.NET Framework 4.0 to become less SOAP-centric, embrace REST

It was surprising enough when four years ago, Microsoft made an historic decision to ditch its own Web services architecture attempts and go with the flow. Today, it announced its next version of Windows will go with a different flow.

For the last four years, one of the most prominent signs of Microsoft's change of thinking with regard to the division of labor in programming, has been its embrace of Simple Object Access Protocol (now just called SOAP, after too much deliberation over the acronym) in Windows Communication Foundation (WCF). It was Web standards organizations, not Microsoft, that initially drove the widespread adoption of so-called WS-* services that use SOAP, but Windows' embrace of SOAP later cemented the standard as a fixture of Web development.

Initially, WS-* support was to be the hallmark of Microsoft's next-generation operating system back when it was still code-named "Longhorn," but later it was retrofitted to later editions of Windows XP, as well as to the .NET Framework.

But now that the tide of developer sentiment has recently shifted toward a new Web services model, that trades SOAP's platform independence for a more simplistic transaction structure called Representational State Transfer (REST), Microsoft is saying that it will be building what it's calling a "unified XAML model" into the next editions of both WCF and .NET. Those components will premiere in Windows 7, and beta testing will begin later this month.

As .NET Framework product manager Steven Martin described on his blog this afternoon, "As developers are broadly adopting the use of web services to build applications (using a spectrum of both advanced WS-* services as well as lighter weight RESTful services), they are reusing services that can live disparately across their enterprises, or on the Web. The best part of composite applications is that they can improve productivity and efficiency on the dev side and give more power to end users for accessing and managing data that's most critical to the business. As a result of the growing popularity of composite apps, developers require new levels of sophistication for building distributed, long-running, and workflow-centric applications."

That's the crux of Microsoft's marketing message explaining the move toward the REST model. But a white paper also released by Microsoft today takes that language somewhat deeper, going so far as to call into question the viability of the very aspects the company had cited as recently as months earlier as its reasons for embracing SOAP in the first place.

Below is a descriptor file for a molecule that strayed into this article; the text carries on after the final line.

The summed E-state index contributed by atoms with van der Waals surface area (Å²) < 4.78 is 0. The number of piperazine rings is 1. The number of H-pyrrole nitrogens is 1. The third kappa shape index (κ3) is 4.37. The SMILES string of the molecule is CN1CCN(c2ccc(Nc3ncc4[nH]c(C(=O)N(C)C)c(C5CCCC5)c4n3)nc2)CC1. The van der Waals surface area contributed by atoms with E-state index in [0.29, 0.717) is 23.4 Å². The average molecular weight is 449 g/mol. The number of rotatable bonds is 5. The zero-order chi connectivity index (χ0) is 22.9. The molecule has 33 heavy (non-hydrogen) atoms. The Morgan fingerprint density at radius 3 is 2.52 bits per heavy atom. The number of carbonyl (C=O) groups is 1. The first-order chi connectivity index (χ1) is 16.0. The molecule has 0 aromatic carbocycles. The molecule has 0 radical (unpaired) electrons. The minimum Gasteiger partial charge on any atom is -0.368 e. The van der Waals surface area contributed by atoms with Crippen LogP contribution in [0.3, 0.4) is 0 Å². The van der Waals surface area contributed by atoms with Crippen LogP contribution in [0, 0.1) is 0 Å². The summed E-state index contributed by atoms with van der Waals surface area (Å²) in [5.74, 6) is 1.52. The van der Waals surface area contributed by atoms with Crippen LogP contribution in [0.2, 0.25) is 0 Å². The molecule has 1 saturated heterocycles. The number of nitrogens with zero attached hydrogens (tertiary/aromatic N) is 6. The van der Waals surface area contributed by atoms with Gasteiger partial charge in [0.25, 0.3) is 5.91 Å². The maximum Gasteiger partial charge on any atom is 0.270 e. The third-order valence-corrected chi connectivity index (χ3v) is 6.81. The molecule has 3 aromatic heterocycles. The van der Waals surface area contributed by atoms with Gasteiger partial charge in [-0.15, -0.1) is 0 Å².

"Composite apps present new challenges around scalability, performance and reliability," reads Microsoft's latest "Overview" white paper on its new "RESTful" technology, code-named "Dublin" (DOCX available here). "The tried and true strategies for optimizing traditional applications do not satisfy in the more complex environment of composite applications. To address these requirements, composite applications must adopt more sophisticated application architectures -- including managing of highly asynchronous transactions, automation of long-running durable workflows, coordination of processes across very heterogeneous environments and seamless interoperability across platforms using standards. Increasingly, customers are turning to workflow-centric and 'declarative' approaches of defining application logic to help manage this complexity."


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On the day that Microsoft first announced its WS-* technology adoption publicly, its product managers cited as its reasons for doing so what they called the "four pillars:" scalability, performance, availability, and reliability. (Marketers since that time have merged the final two items into one.) This February 2007 study by WCF program manager Saurabh Gupta graphically demonstrated the superior performance, scalability, and availability of WS-* Web services over the technologies that Microsoft had previously employed prior to embracing WS-* and SOAP, including ASP.NET Web Services (ASMX) and the Web Services Enhancements (WSE) add-on to Visual Studio 2005.

"To summarize the results, WCF is 25%-50% faster than ASP.NET Web Services, and approximately 25% faster than .NET Remoting," reads Gupta's conclusions. "Comparison with .NET Enterprise Service is load dependant, as in one case WCF is nearly 100% faster but in another scenario it is nearly 25% slower. For WSE 2.0/3.0 implementations, migrating them to WCF will obviously provide the most significant performance gains of almost 4x." Earlier in the study, Gupta warned that the chief limiting factor in any SOA system is the implementation of that service, rather than the underlying technology.

Whether a REST implementation will be significantly more scalable or perform better than a similar SOAP implementation may yet be proven by similar tests. Perhaps we'll see some of those tests during Microsoft's PDC in Los Angeles at the end of the month.

Next: The real differences between SOAP and REST...

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